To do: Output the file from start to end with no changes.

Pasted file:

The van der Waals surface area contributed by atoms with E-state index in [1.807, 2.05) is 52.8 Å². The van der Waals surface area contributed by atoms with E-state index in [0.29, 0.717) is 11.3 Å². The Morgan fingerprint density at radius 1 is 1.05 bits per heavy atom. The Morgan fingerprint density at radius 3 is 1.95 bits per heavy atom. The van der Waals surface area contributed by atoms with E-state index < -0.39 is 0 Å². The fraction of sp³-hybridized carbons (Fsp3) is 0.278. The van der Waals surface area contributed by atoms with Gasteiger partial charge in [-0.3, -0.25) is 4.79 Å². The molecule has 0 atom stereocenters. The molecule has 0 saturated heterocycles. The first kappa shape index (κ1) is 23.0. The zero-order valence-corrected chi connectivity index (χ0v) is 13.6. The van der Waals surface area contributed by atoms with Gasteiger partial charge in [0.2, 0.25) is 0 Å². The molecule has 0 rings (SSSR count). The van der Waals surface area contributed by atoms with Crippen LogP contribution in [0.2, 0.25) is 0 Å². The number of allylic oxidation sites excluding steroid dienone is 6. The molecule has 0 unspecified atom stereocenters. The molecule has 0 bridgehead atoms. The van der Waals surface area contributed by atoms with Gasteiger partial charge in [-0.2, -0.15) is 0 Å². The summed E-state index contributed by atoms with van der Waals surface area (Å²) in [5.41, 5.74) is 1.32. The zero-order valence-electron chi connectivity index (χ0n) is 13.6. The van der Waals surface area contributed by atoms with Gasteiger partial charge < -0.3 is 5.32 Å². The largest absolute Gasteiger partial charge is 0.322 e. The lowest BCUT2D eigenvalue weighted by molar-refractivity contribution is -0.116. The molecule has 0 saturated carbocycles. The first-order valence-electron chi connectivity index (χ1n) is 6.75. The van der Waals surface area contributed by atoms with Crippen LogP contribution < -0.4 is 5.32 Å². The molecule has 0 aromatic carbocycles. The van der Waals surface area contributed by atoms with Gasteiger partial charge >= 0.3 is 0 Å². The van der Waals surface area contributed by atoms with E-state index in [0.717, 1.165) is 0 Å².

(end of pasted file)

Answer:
The van der Waals surface area contributed by atoms with E-state index in [1.807, 2.05) is 52.8 Å². The van der Waals surface area contributed by atoms with E-state index in [0.29, 0.717) is 11.3 Å². The Morgan fingerprint density at radius 1 is 1.05 bits per heavy atom. The Morgan fingerprint density at radius 3 is 1.95 bits per heavy atom. The van der Waals surface area contributed by atoms with E-state index < -0.39 is 0 Å². The fraction of sp³-hybridized carbons (Fsp3) is 0.278. The van der Waals surface area contributed by atoms with Gasteiger partial charge in [-0.3, -0.25) is 4.79 Å². The molecule has 0 atom stereocenters. The molecule has 0 saturated heterocycles. The first kappa shape index (κ1) is 23.0. The zero-order valence-corrected chi connectivity index (χ0v) is 13.6. The van der Waals surface area contributed by atoms with Gasteiger partial charge in [0.2, 0.25) is 0 Å². The molecule has 0 rings (SSSR count). The van der Waals surface area contributed by atoms with Crippen LogP contribution in [0.2, 0.25) is 0 Å². The number of allylic oxidation sites excluding steroid dienone is 6. The molecule has 0 unspecified atom stereocenters. The molecule has 0 bridgehead atoms. The van der Waals surface area contributed by atoms with Gasteiger partial charge in [-0.2, -0.15) is 0 Å². The summed E-state index contributed by atoms with van der Waals surface area (Å²) in [5.41, 5.74) is 1.32. The zero-order valence-electron chi connectivity index (χ0n) is 13.6. The van der Waals surface area contributed by atoms with Gasteiger partial charge < -0.3 is 5.32 Å². The largest absolute Gasteiger partial charge is 0.322 e. The lowest BCUT2D eigenvalue weighted by molar-refractivity contribution is -0.116. The molecule has 0 saturated carbocycles. The first-order valence-electron chi connectivity index (χ1n) is 6.75. The van der Waals surface area contributed by atoms with Crippen LogP contribution < -0.4 is 5.32 Å². The molecule has 0 aromatic carbocycles. The van der Waals surface area contributed by atoms with Gasteiger partial charge >= 0.3 is 0 Å². The van der Waals surface area contributed by atoms with E-state index in [0.717, 1.165) is 0 Å².